The Foundation’s audit committee had broached concerns about the Foundation’s grant disbursement accounting at a Foundation Board meeting between 2015 and 2016.
A later review of recent grants by Foundation staff found most grants had been acknowledged either by the charity recipient or the papal nuncio for the respective country, but often there was no mention of the grant amount, and usually no mention of the charitable use of the grant.
Further, there is a conflict created by the nuncios being the party to report back to the Foundation on any grants, because the Vatican Secretariat of the State, the same party responsible for dispersing the grants, employs the nuncios.
Additionally, there were Foundation grants identified in the staff review for which the Foundation did not have any records.
After Wuerl directed Foundation attorneys late last year to assess the Foundation’s operations and bylaws for legal compliance, the lawyers identified five problem areas in its operations and procedures in December 2017; two of which were “an apparent general failure to confirm that the ultimate recipients of its grants were operated in a fashion analogous to US public charities,” and “an apparent general failure to obtain meaningful audits or accountings of how grant beneficiaries spent the money they received.”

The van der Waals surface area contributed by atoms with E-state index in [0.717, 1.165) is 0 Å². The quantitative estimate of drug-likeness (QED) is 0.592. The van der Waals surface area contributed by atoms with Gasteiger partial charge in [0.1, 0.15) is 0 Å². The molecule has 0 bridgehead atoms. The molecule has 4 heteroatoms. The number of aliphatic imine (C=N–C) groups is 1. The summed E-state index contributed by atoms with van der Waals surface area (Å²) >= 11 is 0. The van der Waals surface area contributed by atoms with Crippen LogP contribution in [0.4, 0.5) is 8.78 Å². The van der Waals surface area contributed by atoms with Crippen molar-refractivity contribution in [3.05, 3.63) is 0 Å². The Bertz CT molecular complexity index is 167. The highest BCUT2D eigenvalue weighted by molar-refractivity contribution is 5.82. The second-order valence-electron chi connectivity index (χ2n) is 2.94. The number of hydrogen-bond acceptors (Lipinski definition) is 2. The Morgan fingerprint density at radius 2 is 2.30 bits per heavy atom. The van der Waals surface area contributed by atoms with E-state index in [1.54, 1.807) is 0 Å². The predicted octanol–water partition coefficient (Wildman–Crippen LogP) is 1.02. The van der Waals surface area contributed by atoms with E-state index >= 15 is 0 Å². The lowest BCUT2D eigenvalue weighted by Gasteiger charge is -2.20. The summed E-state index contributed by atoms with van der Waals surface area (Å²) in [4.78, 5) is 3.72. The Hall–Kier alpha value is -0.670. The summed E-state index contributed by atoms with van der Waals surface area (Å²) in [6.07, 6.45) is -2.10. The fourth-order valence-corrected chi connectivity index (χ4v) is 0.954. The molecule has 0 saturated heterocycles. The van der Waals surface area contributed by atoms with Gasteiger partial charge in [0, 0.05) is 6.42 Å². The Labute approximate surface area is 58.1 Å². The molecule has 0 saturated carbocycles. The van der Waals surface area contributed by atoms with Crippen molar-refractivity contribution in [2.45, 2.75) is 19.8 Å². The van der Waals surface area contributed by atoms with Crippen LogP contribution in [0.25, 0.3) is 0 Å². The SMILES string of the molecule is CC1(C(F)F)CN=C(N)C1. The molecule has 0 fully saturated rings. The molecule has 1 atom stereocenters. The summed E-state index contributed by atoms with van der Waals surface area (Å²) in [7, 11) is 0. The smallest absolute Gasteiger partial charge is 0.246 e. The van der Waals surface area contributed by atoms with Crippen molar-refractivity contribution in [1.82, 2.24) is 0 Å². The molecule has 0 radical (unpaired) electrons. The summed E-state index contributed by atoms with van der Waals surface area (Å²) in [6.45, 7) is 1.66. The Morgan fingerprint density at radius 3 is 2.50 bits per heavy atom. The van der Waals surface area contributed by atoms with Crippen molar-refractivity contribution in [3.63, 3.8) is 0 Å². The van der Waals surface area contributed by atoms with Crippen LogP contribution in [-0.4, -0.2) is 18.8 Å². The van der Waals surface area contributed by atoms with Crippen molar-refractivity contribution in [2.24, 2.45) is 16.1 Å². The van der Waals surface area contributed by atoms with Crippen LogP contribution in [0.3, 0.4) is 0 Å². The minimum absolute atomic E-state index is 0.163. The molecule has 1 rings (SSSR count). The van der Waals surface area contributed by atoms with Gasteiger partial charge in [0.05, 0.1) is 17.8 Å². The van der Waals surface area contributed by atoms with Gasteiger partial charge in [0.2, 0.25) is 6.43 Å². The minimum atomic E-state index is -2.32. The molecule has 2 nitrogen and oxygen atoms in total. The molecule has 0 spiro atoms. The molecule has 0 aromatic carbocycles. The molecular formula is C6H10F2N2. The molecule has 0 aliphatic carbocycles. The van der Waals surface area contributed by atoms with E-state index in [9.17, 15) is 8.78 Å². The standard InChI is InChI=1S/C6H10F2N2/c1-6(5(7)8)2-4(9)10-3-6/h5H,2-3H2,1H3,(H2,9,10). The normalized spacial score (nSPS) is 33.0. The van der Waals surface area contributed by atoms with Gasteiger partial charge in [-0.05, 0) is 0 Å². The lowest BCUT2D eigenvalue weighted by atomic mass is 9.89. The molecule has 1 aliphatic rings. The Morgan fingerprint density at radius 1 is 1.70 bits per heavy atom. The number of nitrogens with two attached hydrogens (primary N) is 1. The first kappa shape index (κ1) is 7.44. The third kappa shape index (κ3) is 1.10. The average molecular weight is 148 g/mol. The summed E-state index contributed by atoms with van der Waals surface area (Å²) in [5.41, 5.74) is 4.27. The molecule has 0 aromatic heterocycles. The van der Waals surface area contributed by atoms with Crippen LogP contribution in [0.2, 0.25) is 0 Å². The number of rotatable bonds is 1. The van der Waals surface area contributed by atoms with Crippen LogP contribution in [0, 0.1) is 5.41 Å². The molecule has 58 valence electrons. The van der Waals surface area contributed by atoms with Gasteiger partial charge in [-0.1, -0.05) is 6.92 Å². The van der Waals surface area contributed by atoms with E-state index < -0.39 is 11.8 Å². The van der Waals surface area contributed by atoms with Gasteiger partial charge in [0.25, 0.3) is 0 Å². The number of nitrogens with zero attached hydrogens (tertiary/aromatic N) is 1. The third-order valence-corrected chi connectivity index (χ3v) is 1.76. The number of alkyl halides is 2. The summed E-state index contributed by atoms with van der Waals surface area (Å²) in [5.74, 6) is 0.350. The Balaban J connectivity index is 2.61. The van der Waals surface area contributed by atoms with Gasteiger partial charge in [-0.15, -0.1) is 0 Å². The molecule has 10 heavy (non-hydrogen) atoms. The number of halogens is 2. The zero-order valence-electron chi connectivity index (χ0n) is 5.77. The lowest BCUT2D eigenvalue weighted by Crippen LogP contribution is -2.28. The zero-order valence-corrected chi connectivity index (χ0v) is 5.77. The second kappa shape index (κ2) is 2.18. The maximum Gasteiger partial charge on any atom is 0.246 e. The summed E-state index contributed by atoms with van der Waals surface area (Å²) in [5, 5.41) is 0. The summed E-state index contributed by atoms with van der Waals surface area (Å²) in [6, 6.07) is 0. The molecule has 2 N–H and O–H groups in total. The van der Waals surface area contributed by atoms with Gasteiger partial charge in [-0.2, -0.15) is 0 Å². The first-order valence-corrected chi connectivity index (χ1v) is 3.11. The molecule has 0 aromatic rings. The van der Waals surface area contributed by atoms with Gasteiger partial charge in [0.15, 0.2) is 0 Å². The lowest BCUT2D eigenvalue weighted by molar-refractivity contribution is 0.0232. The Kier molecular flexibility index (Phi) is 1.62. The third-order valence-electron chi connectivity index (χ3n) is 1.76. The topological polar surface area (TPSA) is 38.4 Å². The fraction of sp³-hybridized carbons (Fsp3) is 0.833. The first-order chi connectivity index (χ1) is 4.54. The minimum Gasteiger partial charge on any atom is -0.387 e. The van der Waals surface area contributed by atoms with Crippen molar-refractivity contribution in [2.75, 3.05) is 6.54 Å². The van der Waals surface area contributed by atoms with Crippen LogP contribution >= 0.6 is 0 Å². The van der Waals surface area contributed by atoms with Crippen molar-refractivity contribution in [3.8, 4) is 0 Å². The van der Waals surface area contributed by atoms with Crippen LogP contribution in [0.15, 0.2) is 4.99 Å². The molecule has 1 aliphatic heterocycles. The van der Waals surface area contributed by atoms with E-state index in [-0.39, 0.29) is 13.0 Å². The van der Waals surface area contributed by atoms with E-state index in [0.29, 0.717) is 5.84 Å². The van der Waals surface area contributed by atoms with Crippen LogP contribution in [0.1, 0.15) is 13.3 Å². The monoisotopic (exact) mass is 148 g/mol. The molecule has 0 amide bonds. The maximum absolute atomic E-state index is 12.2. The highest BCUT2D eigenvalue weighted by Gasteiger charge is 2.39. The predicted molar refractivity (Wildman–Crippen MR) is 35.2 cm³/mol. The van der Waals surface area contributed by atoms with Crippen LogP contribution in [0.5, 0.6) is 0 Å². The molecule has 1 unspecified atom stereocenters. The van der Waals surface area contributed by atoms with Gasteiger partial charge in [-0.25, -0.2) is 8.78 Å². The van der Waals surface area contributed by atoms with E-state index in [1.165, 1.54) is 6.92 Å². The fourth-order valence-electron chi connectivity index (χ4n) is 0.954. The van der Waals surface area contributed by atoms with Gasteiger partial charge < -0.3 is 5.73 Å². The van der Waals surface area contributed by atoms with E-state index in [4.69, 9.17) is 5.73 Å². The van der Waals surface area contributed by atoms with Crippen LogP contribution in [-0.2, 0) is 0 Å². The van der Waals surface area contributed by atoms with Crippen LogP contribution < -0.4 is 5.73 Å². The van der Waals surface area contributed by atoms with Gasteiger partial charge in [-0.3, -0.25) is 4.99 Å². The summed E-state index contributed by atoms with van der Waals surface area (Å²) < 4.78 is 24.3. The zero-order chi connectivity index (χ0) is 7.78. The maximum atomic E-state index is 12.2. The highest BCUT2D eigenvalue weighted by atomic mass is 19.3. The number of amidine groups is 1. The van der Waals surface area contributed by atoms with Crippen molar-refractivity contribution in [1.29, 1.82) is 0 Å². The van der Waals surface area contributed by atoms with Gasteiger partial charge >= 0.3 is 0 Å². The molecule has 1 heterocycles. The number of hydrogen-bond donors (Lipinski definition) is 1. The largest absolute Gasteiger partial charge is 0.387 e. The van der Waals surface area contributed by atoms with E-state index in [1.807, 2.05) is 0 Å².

“The cardinals’ board of the Papal Foundation apparently distributed its charitable grants in a manner that made them remarkably vulnerable to fraud and embezzlement,” O’Brien writes, “and in so doing, the board appears to have contravened its own bylaws, and thus violated Pennsylvania civil law as well.”